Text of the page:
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[Seminar Notification] Dr. Kim, Sang-Heon_04.21.2016
2016-04-19

1. Title : Self-organized 3D microtissue for regenerative medicine and drug discovery

2. Speaker : Kim, Sang-Heon, Ph.D.

3. Affiliation : Principle Research Scientist/Professor, Center for Biomaterials, Biomedical Engineering Institute,
                       Korea Institute of Science and Technology (KIST) University of Science and Technology (UST)

4. Date : 04. 21. 2016 16:00-17:00

5. Place : SIMS Main Building, Auditorium 109 (1F)

6. Abstract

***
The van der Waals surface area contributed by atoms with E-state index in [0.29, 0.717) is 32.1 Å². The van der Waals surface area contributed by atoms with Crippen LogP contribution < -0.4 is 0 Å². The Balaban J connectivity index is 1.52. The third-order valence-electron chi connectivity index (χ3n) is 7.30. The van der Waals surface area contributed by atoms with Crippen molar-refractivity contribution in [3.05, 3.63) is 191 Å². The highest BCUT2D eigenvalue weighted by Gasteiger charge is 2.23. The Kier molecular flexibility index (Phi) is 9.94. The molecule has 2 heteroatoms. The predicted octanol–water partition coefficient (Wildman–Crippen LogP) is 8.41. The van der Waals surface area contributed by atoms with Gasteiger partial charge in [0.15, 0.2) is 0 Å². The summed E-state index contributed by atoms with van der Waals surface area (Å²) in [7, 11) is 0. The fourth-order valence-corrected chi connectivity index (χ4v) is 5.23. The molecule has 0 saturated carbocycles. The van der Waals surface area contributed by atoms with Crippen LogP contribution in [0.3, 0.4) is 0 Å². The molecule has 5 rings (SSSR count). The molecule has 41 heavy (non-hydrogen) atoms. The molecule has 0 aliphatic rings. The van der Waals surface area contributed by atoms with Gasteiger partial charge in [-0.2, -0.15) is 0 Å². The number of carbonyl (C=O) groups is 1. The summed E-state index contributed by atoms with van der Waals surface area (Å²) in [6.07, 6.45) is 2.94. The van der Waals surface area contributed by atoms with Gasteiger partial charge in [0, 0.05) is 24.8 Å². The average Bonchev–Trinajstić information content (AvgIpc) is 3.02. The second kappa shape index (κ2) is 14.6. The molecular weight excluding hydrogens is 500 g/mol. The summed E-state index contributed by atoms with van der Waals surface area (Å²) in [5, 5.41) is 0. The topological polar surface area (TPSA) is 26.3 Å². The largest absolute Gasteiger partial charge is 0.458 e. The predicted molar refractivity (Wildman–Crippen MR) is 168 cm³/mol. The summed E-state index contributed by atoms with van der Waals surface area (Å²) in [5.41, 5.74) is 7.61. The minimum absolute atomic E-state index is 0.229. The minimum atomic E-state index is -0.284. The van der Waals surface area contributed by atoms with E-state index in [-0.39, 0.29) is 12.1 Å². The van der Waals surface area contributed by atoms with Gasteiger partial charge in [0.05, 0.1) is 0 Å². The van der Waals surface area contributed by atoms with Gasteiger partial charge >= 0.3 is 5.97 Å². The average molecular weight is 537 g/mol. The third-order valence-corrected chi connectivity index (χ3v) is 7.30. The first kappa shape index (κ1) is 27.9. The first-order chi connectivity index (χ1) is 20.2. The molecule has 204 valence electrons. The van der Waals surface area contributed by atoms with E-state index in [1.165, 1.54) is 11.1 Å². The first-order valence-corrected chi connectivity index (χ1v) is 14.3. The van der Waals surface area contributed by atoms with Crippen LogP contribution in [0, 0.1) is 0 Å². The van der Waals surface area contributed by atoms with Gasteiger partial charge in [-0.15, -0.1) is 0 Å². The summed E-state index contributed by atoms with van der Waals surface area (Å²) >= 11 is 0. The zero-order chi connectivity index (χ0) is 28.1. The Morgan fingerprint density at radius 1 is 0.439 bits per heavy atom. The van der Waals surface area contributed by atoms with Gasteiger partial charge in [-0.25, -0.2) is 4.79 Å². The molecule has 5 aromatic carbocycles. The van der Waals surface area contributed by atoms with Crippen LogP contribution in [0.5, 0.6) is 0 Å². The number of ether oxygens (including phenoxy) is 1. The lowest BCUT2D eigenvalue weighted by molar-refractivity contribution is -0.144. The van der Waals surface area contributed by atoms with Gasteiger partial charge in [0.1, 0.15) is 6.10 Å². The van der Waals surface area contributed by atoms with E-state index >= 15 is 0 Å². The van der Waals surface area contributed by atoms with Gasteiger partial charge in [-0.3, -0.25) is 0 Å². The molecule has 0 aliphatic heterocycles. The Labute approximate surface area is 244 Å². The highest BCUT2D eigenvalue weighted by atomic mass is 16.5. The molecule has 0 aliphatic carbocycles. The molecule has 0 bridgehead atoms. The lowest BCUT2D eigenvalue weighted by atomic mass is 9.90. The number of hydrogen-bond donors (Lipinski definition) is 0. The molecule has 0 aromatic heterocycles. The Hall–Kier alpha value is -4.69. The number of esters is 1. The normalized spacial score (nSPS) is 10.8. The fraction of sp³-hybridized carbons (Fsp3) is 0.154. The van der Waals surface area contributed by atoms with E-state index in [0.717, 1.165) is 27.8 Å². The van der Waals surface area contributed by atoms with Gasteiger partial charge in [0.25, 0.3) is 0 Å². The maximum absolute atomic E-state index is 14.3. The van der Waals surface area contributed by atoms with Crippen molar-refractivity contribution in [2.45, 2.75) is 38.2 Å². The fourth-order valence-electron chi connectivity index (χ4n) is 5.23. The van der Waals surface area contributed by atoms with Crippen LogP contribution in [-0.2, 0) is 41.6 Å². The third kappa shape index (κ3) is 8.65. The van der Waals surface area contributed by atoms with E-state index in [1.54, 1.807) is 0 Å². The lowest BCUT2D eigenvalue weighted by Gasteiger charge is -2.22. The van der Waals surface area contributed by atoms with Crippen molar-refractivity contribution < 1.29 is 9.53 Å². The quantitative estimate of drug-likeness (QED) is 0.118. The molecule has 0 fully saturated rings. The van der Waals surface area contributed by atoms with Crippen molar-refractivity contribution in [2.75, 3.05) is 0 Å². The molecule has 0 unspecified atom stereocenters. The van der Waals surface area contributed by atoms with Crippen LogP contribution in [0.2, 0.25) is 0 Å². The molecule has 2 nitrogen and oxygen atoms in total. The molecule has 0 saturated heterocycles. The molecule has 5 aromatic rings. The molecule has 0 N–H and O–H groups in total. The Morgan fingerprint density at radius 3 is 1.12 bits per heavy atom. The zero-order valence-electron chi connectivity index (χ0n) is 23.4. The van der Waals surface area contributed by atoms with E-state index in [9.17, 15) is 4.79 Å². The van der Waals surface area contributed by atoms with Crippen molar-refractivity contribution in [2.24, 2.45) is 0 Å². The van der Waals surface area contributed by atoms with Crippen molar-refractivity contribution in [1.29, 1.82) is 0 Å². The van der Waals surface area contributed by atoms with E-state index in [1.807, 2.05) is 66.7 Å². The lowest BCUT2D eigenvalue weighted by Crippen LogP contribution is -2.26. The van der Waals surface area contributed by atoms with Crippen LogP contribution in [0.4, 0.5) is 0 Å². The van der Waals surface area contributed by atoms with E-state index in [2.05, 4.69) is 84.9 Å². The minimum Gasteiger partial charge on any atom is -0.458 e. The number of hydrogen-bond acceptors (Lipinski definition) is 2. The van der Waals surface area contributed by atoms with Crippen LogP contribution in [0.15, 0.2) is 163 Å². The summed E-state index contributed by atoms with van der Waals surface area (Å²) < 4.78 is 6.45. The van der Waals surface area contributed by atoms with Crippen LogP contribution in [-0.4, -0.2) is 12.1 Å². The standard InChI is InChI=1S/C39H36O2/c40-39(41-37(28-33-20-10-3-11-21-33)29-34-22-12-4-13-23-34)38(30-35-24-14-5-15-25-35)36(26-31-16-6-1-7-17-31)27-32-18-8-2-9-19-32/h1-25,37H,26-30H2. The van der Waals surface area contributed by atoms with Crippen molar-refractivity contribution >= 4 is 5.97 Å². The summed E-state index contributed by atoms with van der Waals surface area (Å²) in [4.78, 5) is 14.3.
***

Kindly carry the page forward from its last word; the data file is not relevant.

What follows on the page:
Over the past decade, the concept of tissue engineering has been extended to include technologies that use multi-cellular aggregates, not only to repair or replace tissue, but as a drug screening system with well-defined biological outputs. Within stem cell research as well as tissue engineering, synthetic biomimetic materials have been designed as artificial ECMs (art-ECMs) to stimulate cell adhesion and particular cellular functions and the resulting field has been termed “matrix engineering”. In our strategies, bioactive polypeptides, such as growth factor (GF) or cytokine, fused materials have been employed as art-ECMs to enhance selective interactions between materials and cells and to induce specific functions of the cells. In stem cell and tissue engineering research, studies involving cellular adhesion to an art-ECM have recently heightened. Recently, we demonstrated that heparin sulfate proteoglycan (HSPG) on cell membrane are involved in the cell adhesion via the heparin-binding region of fibronectin. In our previous study, FGF2-immobilized surface was synthesized as a HSPG targeting matrix for stem cell adhesion and was characterized based upon immobilization and biochemical and biological activities. A novel self-organized 3D microtissue, which was obtained by culturing mesenchymal cells on a substrate with the immobilized growth factor, showed various tissue functions such as angiogenesis, fibrosis, and skin-aging. We demonstrated the mechanism of 3D microtissue formation; HSPG-mediated adhesion of cells to FGF2-immobilized substrate is regulated by integrin signaling and leads to reduction in cell-matrix adhesive force. Here, we describe an innovative 3D microtissue culture based on cell adhesion (basic fibroblast growth factor [FGF2]-immobilized substrate) and assess the therapeutic/drug-screening potential of 3D microtissue composed of human mesenchymal cells such as adipose-derived stem cells and fibroblasts.